This tutorial assumes that you created the Docker image on the same instance as Velocity. You can verify this by running the following command from Velocity’s instance of Docker (or you could just try installing the plugin from Velocity’s UI):

docker image ls | grep ucv-ext-hello-world

If this was not the case, you can migrate the image a number of ways, depending on your situation. Refer to docker documentation. You may want to take a look at docker save and docker load. In some cases you may prefer docker push and/or docker pull to get the image over to Velocity’s Docker instance.

5. Install the Plugin in Velocity

  1. In Velocity navigate to the plugins page (Settings –> Integrations), click “Plugins”
  2. Click “Load Plugin”

  3. Provide the image tag and version formatted as image-name:image-version. For this tutorial use ucv-ext-hello-world:0.1.0

Your new plugin should now be available. You can confirm by check the status and last execution time. You should also be able ot see the logs per execution.

6. Create an Integration from the Plugin

6.1 Create an Access key

Before creating the integration, create an access key to use later.

6.2 Click “Add Integration”

The plugin should be listed in the plugins list. Click “Add Integration”

6.3 Configure Integration Properties

Provide the integration properties. For this tutorial, check the box for “Upload Sample Data” and provide the access key we created.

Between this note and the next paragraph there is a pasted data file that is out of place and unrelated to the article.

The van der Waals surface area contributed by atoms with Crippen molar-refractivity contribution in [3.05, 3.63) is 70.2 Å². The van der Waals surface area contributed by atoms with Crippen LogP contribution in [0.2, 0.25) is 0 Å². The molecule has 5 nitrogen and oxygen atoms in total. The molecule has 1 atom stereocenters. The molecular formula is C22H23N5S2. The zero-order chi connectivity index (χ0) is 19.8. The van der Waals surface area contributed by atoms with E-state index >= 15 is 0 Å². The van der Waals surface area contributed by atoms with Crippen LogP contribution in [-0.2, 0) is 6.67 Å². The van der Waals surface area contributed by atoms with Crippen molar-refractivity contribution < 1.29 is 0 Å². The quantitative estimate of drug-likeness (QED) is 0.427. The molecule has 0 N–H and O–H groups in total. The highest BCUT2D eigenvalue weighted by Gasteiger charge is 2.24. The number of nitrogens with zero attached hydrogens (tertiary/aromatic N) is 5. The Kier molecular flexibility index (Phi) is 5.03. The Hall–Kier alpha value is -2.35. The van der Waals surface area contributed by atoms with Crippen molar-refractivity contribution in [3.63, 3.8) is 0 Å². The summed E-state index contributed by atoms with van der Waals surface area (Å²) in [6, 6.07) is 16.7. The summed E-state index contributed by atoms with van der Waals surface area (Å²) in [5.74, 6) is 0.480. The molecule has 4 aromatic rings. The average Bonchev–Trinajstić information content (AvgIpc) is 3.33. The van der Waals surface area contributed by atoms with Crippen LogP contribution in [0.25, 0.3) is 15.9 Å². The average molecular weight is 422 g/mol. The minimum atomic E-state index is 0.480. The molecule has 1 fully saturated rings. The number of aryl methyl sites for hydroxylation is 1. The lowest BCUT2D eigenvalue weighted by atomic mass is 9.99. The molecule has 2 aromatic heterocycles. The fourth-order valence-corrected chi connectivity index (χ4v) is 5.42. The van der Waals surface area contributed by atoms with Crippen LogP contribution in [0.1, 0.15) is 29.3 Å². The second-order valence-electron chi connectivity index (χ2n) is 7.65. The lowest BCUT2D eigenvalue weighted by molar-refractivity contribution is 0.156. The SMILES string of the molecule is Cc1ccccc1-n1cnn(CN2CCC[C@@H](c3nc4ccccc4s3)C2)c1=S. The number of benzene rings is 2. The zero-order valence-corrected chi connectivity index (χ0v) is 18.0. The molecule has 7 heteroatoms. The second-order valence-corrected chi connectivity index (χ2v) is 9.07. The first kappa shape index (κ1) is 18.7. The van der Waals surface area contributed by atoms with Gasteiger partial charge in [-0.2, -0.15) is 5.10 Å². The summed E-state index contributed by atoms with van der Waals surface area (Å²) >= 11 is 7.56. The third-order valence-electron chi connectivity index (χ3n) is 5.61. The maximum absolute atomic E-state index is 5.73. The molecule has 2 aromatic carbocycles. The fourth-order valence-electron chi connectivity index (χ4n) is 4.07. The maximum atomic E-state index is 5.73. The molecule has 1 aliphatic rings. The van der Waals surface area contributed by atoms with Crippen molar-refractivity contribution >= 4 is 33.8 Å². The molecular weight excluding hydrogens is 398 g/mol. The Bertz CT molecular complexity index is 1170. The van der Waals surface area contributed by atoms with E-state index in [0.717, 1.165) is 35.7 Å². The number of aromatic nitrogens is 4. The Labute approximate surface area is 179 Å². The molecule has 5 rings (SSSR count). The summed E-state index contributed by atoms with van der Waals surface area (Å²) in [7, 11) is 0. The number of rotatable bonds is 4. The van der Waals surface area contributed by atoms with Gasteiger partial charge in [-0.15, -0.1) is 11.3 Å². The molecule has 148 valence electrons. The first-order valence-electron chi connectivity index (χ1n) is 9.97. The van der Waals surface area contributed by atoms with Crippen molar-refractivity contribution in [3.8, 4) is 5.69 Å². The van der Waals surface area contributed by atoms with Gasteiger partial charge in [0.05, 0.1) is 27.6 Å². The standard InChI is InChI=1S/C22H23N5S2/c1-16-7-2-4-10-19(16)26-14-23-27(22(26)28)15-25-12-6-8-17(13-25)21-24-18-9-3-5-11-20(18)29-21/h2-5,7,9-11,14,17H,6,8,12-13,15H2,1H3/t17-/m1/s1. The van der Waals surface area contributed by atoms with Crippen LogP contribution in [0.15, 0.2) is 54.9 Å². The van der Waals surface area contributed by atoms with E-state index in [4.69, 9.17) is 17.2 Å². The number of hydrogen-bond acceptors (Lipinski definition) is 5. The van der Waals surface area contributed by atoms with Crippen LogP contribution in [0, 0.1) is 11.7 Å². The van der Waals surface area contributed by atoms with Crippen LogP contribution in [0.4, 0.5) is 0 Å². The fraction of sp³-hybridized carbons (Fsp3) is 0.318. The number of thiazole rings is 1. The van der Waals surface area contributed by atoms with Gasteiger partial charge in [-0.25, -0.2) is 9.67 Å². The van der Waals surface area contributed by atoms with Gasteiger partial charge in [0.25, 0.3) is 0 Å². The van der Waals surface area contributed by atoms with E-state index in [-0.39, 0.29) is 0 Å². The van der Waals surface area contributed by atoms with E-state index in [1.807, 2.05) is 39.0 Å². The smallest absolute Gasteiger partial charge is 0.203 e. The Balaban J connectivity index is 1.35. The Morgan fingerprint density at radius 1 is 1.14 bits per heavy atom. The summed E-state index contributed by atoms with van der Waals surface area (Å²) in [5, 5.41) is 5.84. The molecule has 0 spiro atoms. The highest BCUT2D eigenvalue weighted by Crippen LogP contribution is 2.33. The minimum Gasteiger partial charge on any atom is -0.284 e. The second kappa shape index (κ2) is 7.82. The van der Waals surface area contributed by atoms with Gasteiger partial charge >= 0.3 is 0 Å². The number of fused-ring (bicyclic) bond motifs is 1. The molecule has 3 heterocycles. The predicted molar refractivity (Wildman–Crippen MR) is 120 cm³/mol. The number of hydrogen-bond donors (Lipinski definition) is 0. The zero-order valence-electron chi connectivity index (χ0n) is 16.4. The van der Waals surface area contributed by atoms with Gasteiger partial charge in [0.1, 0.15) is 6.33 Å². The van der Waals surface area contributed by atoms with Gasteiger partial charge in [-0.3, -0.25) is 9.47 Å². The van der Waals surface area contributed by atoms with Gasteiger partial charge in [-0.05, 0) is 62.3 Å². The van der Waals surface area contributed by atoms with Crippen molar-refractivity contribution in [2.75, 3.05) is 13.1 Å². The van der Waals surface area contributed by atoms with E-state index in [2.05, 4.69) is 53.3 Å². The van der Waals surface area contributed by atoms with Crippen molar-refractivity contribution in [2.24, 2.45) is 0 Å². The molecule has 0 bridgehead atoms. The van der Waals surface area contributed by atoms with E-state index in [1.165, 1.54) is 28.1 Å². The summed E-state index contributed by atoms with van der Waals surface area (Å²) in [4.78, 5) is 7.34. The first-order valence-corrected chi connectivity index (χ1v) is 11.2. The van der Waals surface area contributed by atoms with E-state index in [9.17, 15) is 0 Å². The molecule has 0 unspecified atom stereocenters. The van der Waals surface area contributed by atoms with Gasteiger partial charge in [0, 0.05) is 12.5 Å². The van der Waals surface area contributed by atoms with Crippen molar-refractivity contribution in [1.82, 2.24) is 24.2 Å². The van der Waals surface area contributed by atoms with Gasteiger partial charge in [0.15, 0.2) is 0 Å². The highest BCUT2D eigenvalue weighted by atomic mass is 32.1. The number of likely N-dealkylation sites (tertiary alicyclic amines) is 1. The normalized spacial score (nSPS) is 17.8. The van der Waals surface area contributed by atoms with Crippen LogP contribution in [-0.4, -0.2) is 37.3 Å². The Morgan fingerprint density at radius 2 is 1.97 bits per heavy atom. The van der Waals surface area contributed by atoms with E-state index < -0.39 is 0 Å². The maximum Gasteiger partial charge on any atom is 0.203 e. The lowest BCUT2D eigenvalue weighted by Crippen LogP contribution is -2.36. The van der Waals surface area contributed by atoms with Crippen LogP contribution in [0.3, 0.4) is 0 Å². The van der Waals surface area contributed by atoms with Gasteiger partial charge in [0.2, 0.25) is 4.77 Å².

The remaining properties do not matter.

6. Confirm the Integration

Confirm that the integration was created and inspect the integration details.

Wait for the integration to run or toggle disable/enable to force it to run. Inspect the integration logs.

At this point you have successfully verified your custom plugin creation and execution. Step 7 is optional to begin working with sample data in a value stream.

7. Optional - Confirm VSM Sample Data

7.1 Create a New Value Stream

Navigate to value streams and create a new value stream.

7.2 Create vsm.json file

Copy and past the “value stream map” json below into a .json file. This is referred to as a “vsm.json file”. Name it something like “plugin-sdk-hello-world-vsm.json”.

  "_id": "5ed7bf9fdec823459e34c93d",
  "pipelineId": "f0ceab78-387b-4ae6-b639-7c38f395ebd5",
  "tenantId": "5ade13625558f2c6688d15ce",
  "description": null,
  "query": "",
  "phases": [
      "name": "Development",
      "description": "",
      "stages": [
          "name": "In Progress",
          "query": "issue.url = \"\"",
          "description": "",
          "wipLimit": 10,
          "gates": null
  "leadTime": { },
  "cycleTime": { },
  "mappings": {
  "integrations": [
        "name": "Hello World"
  "linkRules": [],
  "metrics": null,
  "metricsBar": null

7.3 Upload the vsm.json file

Upload this vsm.json file to the value stream by clicking “Upload”.

7.4 Verify Sample Data

The value stream should show a single stage with two dots produced by the integration.

Next Steps

You are now ready to dive deeper into the template project! Checkout the template project file to learn more.